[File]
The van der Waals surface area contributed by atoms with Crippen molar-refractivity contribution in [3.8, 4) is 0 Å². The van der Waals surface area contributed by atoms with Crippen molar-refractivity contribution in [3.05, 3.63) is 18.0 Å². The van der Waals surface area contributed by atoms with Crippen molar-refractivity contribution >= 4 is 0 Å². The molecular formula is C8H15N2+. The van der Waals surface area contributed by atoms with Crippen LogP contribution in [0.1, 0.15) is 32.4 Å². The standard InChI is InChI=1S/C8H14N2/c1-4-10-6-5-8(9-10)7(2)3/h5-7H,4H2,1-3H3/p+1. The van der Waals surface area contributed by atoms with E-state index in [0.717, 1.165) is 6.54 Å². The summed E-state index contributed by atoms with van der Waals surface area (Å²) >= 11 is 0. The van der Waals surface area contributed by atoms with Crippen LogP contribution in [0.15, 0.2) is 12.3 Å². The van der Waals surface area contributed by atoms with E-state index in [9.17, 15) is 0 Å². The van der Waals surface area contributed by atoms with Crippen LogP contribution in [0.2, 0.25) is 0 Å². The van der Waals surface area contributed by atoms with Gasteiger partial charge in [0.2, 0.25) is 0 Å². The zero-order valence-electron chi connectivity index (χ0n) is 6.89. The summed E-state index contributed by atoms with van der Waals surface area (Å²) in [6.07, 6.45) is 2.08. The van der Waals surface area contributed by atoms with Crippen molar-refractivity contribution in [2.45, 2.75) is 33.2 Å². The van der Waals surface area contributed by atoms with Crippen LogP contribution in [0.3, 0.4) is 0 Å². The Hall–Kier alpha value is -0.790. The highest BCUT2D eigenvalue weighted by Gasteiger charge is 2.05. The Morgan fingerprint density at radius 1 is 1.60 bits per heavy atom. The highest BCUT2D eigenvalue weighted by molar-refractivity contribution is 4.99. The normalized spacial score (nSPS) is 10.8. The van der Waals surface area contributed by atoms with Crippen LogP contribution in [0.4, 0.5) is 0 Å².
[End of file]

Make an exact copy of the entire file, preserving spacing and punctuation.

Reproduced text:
The van der Waals surface area contributed by atoms with Crippen molar-refractivity contribution in [3.8, 4) is 0 Å². The van der Waals surface area contributed by atoms with Crippen molar-refractivity contribution in [3.05, 3.63) is 18.0 Å². The van der Waals surface area contributed by atoms with Crippen molar-refractivity contribution >= 4 is 0 Å². The molecular formula is C8H15N2+. The van der Waals surface area contributed by atoms with Crippen LogP contribution in [0.1, 0.15) is 32.4 Å². The standard InChI is InChI=1S/C8H14N2/c1-4-10-6-5-8(9-10)7(2)3/h5-7H,4H2,1-3H3/p+1. The van der Waals surface area contributed by atoms with E-state index in [0.717, 1.165) is 6.54 Å². The summed E-state index contributed by atoms with van der Waals surface area (Å²) >= 11 is 0. The van der Waals surface area contributed by atoms with Crippen LogP contribution in [0.15, 0.2) is 12.3 Å². The van der Waals surface area contributed by atoms with E-state index in [9.17, 15) is 0 Å². The van der Waals surface area contributed by atoms with Crippen LogP contribution in [0.2, 0.25) is 0 Å². The van der Waals surface area contributed by atoms with Gasteiger partial charge in [0.2, 0.25) is 0 Å². The zero-order valence-electron chi connectivity index (χ0n) is 6.89. The summed E-state index contributed by atoms with van der Waals surface area (Å²) in [6.07, 6.45) is 2.08. The van der Waals surface area contributed by atoms with Crippen molar-refractivity contribution in [2.45, 2.75) is 33.2 Å². The van der Waals surface area contributed by atoms with Crippen LogP contribution in [0.3, 0.4) is 0 Å². The Hall–Kier alpha value is -0.790. The highest BCUT2D eigenvalue weighted by Gasteiger charge is 2.05. The Morgan fingerprint density at radius 1 is 1.60 bits per heavy atom. The highest BCUT2D eigenvalue weighted by molar-refractivity contribution is 4.99. The normalized spacial score (nSPS) is 10.8. The van der Waals surface area contributed by atoms with Crippen LogP contribution in [0.4, 0.5) is 0 Å².